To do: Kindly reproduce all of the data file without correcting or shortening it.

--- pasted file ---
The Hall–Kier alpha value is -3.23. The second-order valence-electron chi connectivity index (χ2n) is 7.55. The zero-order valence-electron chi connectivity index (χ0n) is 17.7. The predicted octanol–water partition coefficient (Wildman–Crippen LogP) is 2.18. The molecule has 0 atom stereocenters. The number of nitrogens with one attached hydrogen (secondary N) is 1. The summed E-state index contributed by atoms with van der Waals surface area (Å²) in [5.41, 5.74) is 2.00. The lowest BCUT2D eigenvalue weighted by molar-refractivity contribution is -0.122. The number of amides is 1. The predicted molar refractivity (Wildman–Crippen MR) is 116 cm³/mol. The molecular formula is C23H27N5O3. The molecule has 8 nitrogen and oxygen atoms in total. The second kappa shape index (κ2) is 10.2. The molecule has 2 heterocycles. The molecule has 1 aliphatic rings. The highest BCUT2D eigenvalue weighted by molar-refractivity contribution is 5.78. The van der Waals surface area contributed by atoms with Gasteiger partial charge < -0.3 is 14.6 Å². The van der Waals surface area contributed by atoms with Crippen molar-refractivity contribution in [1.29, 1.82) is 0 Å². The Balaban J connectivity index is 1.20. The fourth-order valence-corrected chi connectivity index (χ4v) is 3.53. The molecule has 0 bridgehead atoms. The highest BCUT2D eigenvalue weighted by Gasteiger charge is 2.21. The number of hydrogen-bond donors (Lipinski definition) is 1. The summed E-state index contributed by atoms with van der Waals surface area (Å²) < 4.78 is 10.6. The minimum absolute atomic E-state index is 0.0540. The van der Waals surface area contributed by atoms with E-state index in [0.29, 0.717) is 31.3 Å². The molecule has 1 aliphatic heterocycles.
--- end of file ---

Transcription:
The Hall–Kier alpha value is -3.23. The second-order valence-electron chi connectivity index (χ2n) is 7.55. The zero-order valence-electron chi connectivity index (χ0n) is 17.7. The predicted octanol–water partition coefficient (Wildman–Crippen LogP) is 2.18. The molecule has 0 atom stereocenters. The number of nitrogens with one attached hydrogen (secondary N) is 1. The summed E-state index contributed by atoms with van der Waals surface area (Å²) in [5.41, 5.74) is 2.00. The lowest BCUT2D eigenvalue weighted by molar-refractivity contribution is -0.122. The number of amides is 1. The predicted molar refractivity (Wildman–Crippen MR) is 116 cm³/mol. The molecular formula is C23H27N5O3. The molecule has 8 nitrogen and oxygen atoms in total. The second kappa shape index (κ2) is 10.2. The molecule has 2 heterocycles. The molecule has 1 aliphatic rings. The highest BCUT2D eigenvalue weighted by molar-refractivity contribution is 5.78. The van der Waals surface area contributed by atoms with Gasteiger partial charge < -0.3 is 14.6 Å². The van der Waals surface area contributed by atoms with Crippen molar-refractivity contribution in [1.29, 1.82) is 0 Å². The Balaban J connectivity index is 1.20. The fourth-order valence-corrected chi connectivity index (χ4v) is 3.53. The molecule has 0 bridgehead atoms. The highest BCUT2D eigenvalue weighted by Gasteiger charge is 2.21. The number of hydrogen-bond donors (Lipinski definition) is 1. The summed E-state index contributed by atoms with van der Waals surface area (Å²) < 4.78 is 10.6. The minimum absolute atomic E-state index is 0.0540. The van der Waals surface area contributed by atoms with E-state index in [0.29, 0.717) is 31.3 Å². The molecule has 1 aliphatic heterocycles.